Evaluation of a Completion Total Mesorectal Excision in Patients After Local Excision of Rectal Cancer: A Word of Caution

Background: According to Dutch guidelines, locally excised, low-risk, pT1 or ypT0–1 rectal cancer should not necessarily be followed by completion total mesorectal excision (cTME) in contrast to rectal cancers with higher T stages or unfavorable features. This study evaluated cTME after local excision at a national level with possible determinants for decision-making. Methods: All patients in the Dutch Colorectal Audit (DCRA) who underwent local excision of rectal cancer between 2012 and 2015 were included. Guideline adherence for performing cTME was determined with univariate and multivariate analyses to identify factors related to noncompliance. Results: According to the guidelines, of 530 included patients, cTME was indicated in 283 (53%), and among those, was performed in 82 (29%). Guideline adherence for performing cTME improved significantly (P<.001), from 10% in 2012 to 44% in 2015. Lower Charlson comorbidity index in patients with high-risk pT1 rectal cancer and younger patients (aged 61–70 years vs ≥80 years) with pT≥2 rectal cancer were associated with increased performance of cTME (odds ratio [OR], 13.50; 95% CI, 1.39–131.32, and OR, 6.25; 95% CI, 1.83–21.31, respectively). Conclusions: In this population-based study from the Netherlands, only a minority of patients underwent cTME after local excision of rectal cancer with pathologic features indicating the need for further treatment according to the guidelines. Although the percentage of patients undergoing cTME increased over time, the study indicated a tendency toward rectal-preserving treatment with potential oncologic risks.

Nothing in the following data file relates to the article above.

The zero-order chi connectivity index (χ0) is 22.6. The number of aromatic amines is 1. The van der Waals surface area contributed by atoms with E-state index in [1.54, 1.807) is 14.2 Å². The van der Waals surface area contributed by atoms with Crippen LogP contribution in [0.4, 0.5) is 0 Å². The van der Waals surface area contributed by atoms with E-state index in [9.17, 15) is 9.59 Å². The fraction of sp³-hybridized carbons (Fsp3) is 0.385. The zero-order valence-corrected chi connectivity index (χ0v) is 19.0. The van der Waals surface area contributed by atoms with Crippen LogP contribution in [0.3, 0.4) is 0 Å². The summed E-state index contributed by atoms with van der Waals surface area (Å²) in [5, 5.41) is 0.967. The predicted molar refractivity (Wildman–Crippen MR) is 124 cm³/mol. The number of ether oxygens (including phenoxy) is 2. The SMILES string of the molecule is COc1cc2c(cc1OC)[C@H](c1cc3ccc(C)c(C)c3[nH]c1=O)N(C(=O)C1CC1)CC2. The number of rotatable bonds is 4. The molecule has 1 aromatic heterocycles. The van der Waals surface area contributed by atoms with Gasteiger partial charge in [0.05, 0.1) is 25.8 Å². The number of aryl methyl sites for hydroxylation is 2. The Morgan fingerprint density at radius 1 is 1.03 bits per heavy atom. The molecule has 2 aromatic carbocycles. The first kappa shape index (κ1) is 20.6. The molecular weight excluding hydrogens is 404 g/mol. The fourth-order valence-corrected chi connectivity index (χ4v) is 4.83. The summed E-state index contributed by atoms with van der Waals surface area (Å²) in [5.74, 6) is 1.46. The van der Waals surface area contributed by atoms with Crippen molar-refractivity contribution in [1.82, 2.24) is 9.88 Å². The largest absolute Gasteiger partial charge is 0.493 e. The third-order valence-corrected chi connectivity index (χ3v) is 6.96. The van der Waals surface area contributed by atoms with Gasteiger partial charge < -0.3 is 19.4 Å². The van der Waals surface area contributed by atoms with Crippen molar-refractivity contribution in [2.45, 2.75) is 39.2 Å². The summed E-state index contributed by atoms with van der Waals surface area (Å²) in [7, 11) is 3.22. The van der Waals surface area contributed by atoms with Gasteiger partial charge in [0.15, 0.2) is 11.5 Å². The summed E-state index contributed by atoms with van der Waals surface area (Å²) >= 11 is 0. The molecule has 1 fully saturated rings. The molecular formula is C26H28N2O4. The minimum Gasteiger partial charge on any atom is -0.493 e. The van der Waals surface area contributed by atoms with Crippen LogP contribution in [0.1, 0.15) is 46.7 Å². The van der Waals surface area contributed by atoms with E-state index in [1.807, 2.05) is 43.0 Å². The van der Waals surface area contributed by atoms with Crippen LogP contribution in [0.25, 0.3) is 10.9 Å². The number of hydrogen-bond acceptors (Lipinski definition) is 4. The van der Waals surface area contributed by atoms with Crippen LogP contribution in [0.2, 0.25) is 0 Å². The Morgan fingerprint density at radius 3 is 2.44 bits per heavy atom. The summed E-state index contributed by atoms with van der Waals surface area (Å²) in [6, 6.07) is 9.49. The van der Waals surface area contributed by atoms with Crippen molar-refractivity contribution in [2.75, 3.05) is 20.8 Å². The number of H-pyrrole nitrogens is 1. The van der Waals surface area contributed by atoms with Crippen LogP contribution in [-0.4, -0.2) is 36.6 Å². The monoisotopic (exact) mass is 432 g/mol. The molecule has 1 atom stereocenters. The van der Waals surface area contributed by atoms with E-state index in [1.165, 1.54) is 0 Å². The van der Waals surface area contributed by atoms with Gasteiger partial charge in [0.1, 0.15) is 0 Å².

Abstract

Background: According to Dutch guidelines, locally excised, low-risk, pT1 or ypT0–1 rectal cancer should not necessarily be followed by completion total mesorectal excision (cTME) in contrast to rectal cancers with higher T stages or unfavorable features. This study evaluated cTME after local excision at a national level with possible determinants for decision-making. Methods: All patients in the Dutch Colorectal Audit (DCRA) who underwent local excision of rectal cancer between 2012 and 2015 were included. Guideline adherence for performing cTME was determined with univariate and multivariate analyses to identify factors related to noncompliance. Results: According to the guidelines, of 530 included patients, cTME was indicated in 283 (53%), and among those, was performed in 82 (29%). Guideline adherence for performing cTME improved significantly (P<.001), from 10% in 2012 to 44% in 2015. Lower Charlson comorbidity index in patients with high-risk pT1 rectal cancer and younger patients (aged 61–70 years vs ≥80 years) with pT≥2 rectal cancer were associated with increased performance of cTME (odds ratio [OR], 13.50; 95% CI, 1.39–131.32, and OR, 6.25; 95% CI, 1.83–21.31, respectively). Conclusions: In this population-based study from the Netherlands, only a minority of patients underwent cTME after local excision of rectal cancer with pathologic features indicating the need for further treatment according to the guidelines. Although the percentage of patients undergoing cTME increased over time, the study indicated a tendency toward rectal-preserving treatment with potential oncologic risks.